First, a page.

The transition from childhood to adulthood is a developmental period that is highly influenced by social and cultural context, but our understanding of the way these contexts interact with individual differences (such as genetic variation) to generate or moderate psychopathology is limited. Combined with known transcultural variation in mental health, there is a critical need to better understand the general applicability of models of youth mental health which could be important for the development of appropri­ate interventions as well as the identification of risk and resilience factors. This group will delineate the contextual factors (e.g., gene-environment interactions, cultural, social and economic varia­tions) that are important in the development of psychopathology during youth. Key questions:

  • What are the key precursors susceptible to contextual modification?
  • Which contextual factors confer resilience and risk for emerging psychopathology?
  • How can we characterize/quantify social and cultural context in the context of psychopathology?
  • How do these precursors, risk and resilience factors evolve over time and interact?

Group 3: Biological mechanisms underlying risk for emerging psychopathology in youth

For many years it was believed that the fundamental properties of the brain were sculpted mainly in utero and in the early postnatal years, but data from a range of disciplines have forced a reassessment of this notion. The transition from childhood to adulthood involves a profound reorganization of both architec­ture and functionality of large-scale networks, which is likely to constitute a vulnerability for emerging psychopathologies and opportunities for intervention. The mission of this group is to identify the central neurobiological processes that might give rise to mental disorders during youth: from basic circuit modification to higher cognitive functions. Questions to be addressed:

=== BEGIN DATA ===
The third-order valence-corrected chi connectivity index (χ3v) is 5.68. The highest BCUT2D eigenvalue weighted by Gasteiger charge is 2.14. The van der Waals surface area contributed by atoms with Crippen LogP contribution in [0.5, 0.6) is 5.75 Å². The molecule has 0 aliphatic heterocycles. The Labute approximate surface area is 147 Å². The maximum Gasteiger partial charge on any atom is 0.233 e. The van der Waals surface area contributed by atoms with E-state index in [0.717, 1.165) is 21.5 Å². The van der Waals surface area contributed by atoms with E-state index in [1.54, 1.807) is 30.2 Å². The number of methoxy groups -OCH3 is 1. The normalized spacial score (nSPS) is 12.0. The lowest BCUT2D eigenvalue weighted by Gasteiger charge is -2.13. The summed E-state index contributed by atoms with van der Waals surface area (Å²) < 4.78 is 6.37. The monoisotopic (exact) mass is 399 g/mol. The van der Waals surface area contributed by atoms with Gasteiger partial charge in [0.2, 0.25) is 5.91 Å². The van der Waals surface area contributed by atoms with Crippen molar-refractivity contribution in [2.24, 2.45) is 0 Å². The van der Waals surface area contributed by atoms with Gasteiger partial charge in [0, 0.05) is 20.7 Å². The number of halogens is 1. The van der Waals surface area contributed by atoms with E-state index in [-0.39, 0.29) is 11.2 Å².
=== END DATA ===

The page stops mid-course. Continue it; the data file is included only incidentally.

• What are the core modifications to circuit properties during the transition from childhood to adult­hood?
  • How might animal models guide the understanding of the development of psychopathology and interventions?
  • How do earlier risk factors interact with the expression of mental disorders in youth?
  • What are the implications for the development of biomarkers during this period?
  • How can these findings inform the development of interventions?

Group 4: Developing and implementing tools for prevention and early intervention

There is strong evidence supporting a link between youth and the emergence of the major mental disor­ders, which has supported development of specific treatment approaches and services for young people. Implementation of such services has presented a range of challenges across different cultures, communi­ties, and health systems. This group will take stock of the international experience thus far and address the opportunities and challenges ahead for developing appropriate and acceptable youth mental health interventions. In particular, it will discuss the clinical, social, and economic opportunities and chal­lenges for implementation, along with opportunities offered by novel online tools, psychosocial and biotherapies. Key questions:

  • What political, economical, and systemic issues need to be addressed in order to deliver effective prevention and early intervention?
  • How can translational basic science be used to improve assessment, treatment, and clinical decision making?
  • What are the prospects of delivering interventions to young people through e-mental health and how might these be studied?
  • What might be the optimal way to adapt and establish youth mental health services in current health systems?
  • How might such interventions take into account the social, cultural, economic and political contexts in which the transition from childhood to adulthood takes place?